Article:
Throughout many cultural changes, the concept of fiber art as battle magic has persisted into modern times. One of my favorite examples is the scene with Madame Defarge in Charles Dickens's A Tale of Two Cities, in which she knits the names of political enemies to create "the register." Often, it’s interpreted as a merely clandestine, utilitarian act, but there are certain points in the text that suggest otherwise, such as the following conversation:

 

“‘Business is very bad; the people are so poor[,’ said Madame Defarge.]

‘Ah, the unfortunate, miserable people! So oppressed, too -- as you say.’

‘As you say,’ madame retorted, correcting him, and deftly knitting an extra something into his name that boded him no good” (Dickens 178, bolding mine).

 

Susanna Clarke also utilizes fiber work as a political magical act in the short story "Antickes and Frets," included in The Ladies of Grace Adieu. Clarke’s Mary, Queen of Scots, attempts to magically depose of Queen Elizabeth via embroidery while imprisoned. Through instruction by a fellow prisoner and some trial and error, Mary learns that the more benign the embroidered image, the more pernicious the spell that manifests through it. In other words, the magic works through suppressed hostility infused into physical, symbolic imagery -- a strategy that would be familiar to chaos magicians. Yet the power of symbolic images worked in thread is not a postmodern concept: embroidery as a subaltern magical language has long existed in Slavic countries. Consider the redwork on Slavic clothing and towels that feature chickens, horses, diamond lozenges referred to as "sown fields," and Mother Earth figures -- powerful images that promote health and fertility by protecting the wearer from disease and other dangerous wild spirits (Barber 124).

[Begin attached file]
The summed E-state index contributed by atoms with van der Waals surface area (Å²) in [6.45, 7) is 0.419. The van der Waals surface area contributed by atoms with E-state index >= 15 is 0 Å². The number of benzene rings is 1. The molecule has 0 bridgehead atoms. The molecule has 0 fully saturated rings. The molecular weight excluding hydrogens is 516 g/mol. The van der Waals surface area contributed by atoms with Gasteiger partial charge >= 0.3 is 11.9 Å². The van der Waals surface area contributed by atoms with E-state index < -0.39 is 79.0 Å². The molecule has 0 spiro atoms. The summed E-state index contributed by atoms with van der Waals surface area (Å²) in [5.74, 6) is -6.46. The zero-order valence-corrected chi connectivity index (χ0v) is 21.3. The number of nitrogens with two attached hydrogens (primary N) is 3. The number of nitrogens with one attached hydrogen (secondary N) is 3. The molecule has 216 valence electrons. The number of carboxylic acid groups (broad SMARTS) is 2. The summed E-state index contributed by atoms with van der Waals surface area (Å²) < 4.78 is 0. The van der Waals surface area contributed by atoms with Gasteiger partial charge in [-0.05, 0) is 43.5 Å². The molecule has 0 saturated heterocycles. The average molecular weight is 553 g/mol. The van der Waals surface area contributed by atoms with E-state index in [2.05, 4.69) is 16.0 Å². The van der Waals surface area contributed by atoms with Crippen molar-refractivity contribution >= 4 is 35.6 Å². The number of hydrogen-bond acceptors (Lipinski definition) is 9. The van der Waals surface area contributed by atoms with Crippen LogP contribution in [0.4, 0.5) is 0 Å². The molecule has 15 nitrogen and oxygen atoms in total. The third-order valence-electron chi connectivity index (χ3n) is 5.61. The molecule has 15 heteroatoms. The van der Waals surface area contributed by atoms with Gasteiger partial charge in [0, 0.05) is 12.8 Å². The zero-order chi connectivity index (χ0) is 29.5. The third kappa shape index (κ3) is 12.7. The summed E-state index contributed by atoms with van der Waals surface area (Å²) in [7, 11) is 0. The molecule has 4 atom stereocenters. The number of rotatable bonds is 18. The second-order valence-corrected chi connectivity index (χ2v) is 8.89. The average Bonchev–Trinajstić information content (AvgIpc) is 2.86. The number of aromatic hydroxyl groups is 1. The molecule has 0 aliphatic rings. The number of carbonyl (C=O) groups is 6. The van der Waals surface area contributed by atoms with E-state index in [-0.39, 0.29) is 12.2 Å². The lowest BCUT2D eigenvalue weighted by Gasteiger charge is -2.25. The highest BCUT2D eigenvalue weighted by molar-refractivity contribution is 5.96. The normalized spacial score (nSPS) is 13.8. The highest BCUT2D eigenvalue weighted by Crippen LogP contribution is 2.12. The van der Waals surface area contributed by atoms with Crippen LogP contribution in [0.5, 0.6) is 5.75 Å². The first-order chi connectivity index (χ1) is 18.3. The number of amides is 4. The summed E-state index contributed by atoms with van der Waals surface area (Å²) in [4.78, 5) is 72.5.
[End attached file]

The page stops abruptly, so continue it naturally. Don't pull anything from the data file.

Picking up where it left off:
It is interesting to me how belief in the powers of magical techniques have persisted despite centuries of repression. Even contemporary, secular American culture continues to hold certain skills -- like knitting, embroidery, and cloth-making -- in something like awe. We still hold close the idea that creativity is a sacred and powerful skill (however mainstream culture relegates the expression of that idea to fantasy). And for thousands of years, the creative power of fiber art has been used in many, many ways, including to protect, to harm, to ensnare, and to set free.



Unlinked Works Cited

 

Barber, Elizabeth Wayland. The Dancing Goddesses: Folklore, Archaeology, and the

Origins of European Dance. W. W. Norton, 2014.

Clarke, Susannah. The Ladies of Grace Adieu: And Other Stories. Bloomsbury, 2007.

Dickens, Charles. A Tale of Two Cities. Barnes & Noble, 1993.

 

Photo by Elio Santos on Unsplash

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The Cunning Wife is an animist, writer, diviner, crafter, witch, and spirit worker and traveler. Her work has been published in a number of online and print magazines, including Witches & Pagans and Hagstone Publishing's Stone, Root, and Bone ezine. She gets excited about scholarly essays and books on folklore, magical tales, and ancient spiritual practices, and is passionate about sharing that information. She is also an avid crafter of magical and mundane items. She believes that there is magic in the mundane, just waiting to be remembered.